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Last Updated: Monday, 27 November 2006, 06:05 GMT
Online TV a reality in the US
By Elizabeth Biddlecombe
San Francisco

TV screen
The future of TV is clear - for some
The TV industry has started its march into the online world, with more and more programmes now available for download.

The US is one of the more developed markets - but what are the services like to use?

One year since Apple opened the first legal online store for television shows, it is selling more than a million TV downloads a week.

Amazon, AOL and Google have also entered the business and the major US TV networks have started to embrace the medium.


ABC offers its biggest shows online

ABC is currently home to some of TV's most popular shows - such as Desperate Housewives, Dancing with the Stars, Grey's Anatomy and Lost.

It is also, as Jupiter Research analyst Todd Chanko comments, "the most prominent [of the TV networks] in its display of online video".

That includes numerous short clips as well as full episodes from six ABC shows. For most shows, the most recent four episodes are available, although all episodes in the current season of Lost are online while it is off air.

Everything is free - but click on an episode and the first thing you get is an advert. There are three 30-second ad breaks in each programme, which is less intrusive than normal television but more than other ad-free download services.

The player window can be maximised without compromising the picture quality. Since this is a streaming service, the only thing that can throttle the performance is the network connection. Other than that, the main browsers are supported and the service works on both PCs and Macs .

Besides iTunes, ABC.com is the only place to find these hit shows on the web - legally at least. It is also one of the most accessible and instant ways to watch a TV programme online, albeit from a limited selection of shows.


iTunes is one of the most popular online TV stores

Apple currently has more than 250 TV shows in the iTunes store. It also has the second largest number of users of all video sites, behind YouTube, according to Nielsen NetRatings.

ITunes certainly allows some freedom. There are no adverts, the show stays on the hard drive indefinitely and, of course, can be transferred to the video iPod for easy viewing.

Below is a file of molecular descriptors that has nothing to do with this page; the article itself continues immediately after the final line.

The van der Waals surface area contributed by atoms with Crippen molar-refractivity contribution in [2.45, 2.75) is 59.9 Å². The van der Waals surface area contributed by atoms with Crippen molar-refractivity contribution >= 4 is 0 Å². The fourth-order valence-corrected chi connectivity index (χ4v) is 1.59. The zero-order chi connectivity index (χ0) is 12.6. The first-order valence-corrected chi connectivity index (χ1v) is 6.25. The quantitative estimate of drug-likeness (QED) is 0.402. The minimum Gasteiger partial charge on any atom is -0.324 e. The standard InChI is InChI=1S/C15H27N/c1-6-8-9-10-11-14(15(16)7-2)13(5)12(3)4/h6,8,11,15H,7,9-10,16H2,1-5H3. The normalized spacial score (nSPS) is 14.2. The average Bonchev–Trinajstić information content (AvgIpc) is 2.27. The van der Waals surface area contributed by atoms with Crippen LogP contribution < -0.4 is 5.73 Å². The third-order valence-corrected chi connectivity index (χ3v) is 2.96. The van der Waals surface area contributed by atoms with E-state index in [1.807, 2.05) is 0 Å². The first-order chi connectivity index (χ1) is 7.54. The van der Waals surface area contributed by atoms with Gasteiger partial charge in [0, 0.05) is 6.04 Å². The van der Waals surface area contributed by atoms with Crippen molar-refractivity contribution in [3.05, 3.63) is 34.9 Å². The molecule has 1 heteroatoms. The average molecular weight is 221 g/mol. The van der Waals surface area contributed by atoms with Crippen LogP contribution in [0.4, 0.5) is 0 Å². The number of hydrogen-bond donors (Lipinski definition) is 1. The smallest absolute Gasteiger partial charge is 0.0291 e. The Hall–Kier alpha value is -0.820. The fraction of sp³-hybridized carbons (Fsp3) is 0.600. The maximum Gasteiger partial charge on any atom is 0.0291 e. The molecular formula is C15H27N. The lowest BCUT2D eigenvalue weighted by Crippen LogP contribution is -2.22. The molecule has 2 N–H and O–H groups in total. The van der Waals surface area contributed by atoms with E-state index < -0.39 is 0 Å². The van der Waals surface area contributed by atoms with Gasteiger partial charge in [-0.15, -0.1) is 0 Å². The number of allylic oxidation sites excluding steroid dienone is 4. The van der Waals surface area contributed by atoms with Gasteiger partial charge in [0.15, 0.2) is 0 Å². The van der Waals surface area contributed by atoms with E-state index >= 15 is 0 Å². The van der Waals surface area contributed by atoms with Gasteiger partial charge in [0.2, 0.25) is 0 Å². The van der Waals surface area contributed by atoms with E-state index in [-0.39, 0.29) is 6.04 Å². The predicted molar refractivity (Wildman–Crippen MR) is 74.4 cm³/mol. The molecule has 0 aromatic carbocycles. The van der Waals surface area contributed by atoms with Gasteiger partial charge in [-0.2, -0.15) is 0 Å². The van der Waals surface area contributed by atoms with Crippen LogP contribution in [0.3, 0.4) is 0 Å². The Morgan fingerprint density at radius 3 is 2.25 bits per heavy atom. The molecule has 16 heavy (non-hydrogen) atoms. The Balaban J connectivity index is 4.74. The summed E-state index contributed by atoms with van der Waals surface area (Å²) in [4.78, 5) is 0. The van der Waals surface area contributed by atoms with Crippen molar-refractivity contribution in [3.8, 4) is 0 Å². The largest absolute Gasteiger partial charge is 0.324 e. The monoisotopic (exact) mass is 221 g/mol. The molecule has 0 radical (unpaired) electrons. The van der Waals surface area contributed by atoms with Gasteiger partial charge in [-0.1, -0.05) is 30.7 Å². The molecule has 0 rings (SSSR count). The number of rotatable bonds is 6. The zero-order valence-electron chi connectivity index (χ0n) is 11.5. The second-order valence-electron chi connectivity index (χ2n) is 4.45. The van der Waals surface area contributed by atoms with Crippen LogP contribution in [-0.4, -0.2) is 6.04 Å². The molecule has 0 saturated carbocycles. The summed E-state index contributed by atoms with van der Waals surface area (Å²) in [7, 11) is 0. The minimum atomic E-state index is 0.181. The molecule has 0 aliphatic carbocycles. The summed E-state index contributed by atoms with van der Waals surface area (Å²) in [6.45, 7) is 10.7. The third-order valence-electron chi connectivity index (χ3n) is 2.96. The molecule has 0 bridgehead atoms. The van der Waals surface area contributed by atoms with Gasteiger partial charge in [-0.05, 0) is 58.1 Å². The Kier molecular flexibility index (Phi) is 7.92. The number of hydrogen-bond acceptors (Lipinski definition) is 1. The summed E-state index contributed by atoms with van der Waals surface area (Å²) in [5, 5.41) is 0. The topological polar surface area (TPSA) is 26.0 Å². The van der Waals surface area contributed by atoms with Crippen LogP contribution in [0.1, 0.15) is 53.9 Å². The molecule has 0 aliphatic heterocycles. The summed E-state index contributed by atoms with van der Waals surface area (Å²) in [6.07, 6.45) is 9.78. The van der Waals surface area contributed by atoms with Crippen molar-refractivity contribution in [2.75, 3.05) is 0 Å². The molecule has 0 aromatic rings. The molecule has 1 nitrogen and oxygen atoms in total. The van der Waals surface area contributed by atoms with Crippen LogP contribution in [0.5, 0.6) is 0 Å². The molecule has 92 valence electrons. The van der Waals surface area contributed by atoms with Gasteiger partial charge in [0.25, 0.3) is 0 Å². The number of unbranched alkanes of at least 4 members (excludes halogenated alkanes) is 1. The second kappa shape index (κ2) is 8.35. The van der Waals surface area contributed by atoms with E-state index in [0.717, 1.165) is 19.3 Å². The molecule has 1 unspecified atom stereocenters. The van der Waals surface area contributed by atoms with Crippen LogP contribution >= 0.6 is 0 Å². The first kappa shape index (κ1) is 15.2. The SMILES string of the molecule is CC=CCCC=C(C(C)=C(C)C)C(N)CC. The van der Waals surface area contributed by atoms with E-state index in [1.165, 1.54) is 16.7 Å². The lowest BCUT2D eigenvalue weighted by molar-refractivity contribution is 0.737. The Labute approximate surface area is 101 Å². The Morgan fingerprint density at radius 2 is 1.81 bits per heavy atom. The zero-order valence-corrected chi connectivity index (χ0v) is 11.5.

But first the user must download the iTunes software to even browse the selection, although the software makes it easy to find titles and allows the user to preview before they buy.

Shows cost $1.99 (1) each but there are passes for a whole season or multi-passes for daily shows. You can also buy programmes to give as gifts.

Apple has increased the resolution of its video so it is "near-DVD quality" at a resolution of 640 x 480 pixels. In our test, the picture pixelated in full-screen mode but looked good at three quarters of the screen.


AOL has many archive programmes such as Joey

AOL has full TV episodes on its In2TV service, which is free but includes adverts.

Content is divided into channels like LOL TV for comedy and or DramaRama TV for drama. Sixty-five shows are listed, none of which are current season favourites.

For instant gratification, viewers can watch a programme as a stream from the In2TV site. Or for a better quality image, they can download the show - as long as they have AOL's Hi-Q Delivery Manager software. The download programme expires after about two months.

As with some other online television services, AOL also makes short TV clips available on its website. It has also seen some success with its made-for-the-web reality TV show, Gold Rush.

In2TV is only available to PC users using Windows XP.


Amazon has been criticised for restrictions

With each episode costing $1.99 (1), Amazon's prices for its new Unbox service are comparable with iTunes.

The service has other similarities as well. There are no adverts. Special software must be downloaded - Amazon's Unbox video manager - although the user browses shows on the Amazon website.

TV shows from Unbox can be put on up to two portable devices - but only devices that run the Microsoft Plays for Sure copyright scheme.

The shows will therefore not play on an iPod, and nor does Unbox run on a Apple computer.

Purchased shows can be downloaded onto two different computers and burned to DVD, but only for back-up purposes.

Amazon's service has been panned by users because of these restrictions.

Other normal Amazon features apply to Unbox. For instance, regular purchasers can buy with one click and the system makes suggestions for other purchases.

The latest episodes of some current shows are available - an Amazon spokesperson says the catalogue goes "thousands" deep. But there are some obvious gaps - no Desperate Housewives, for instance.

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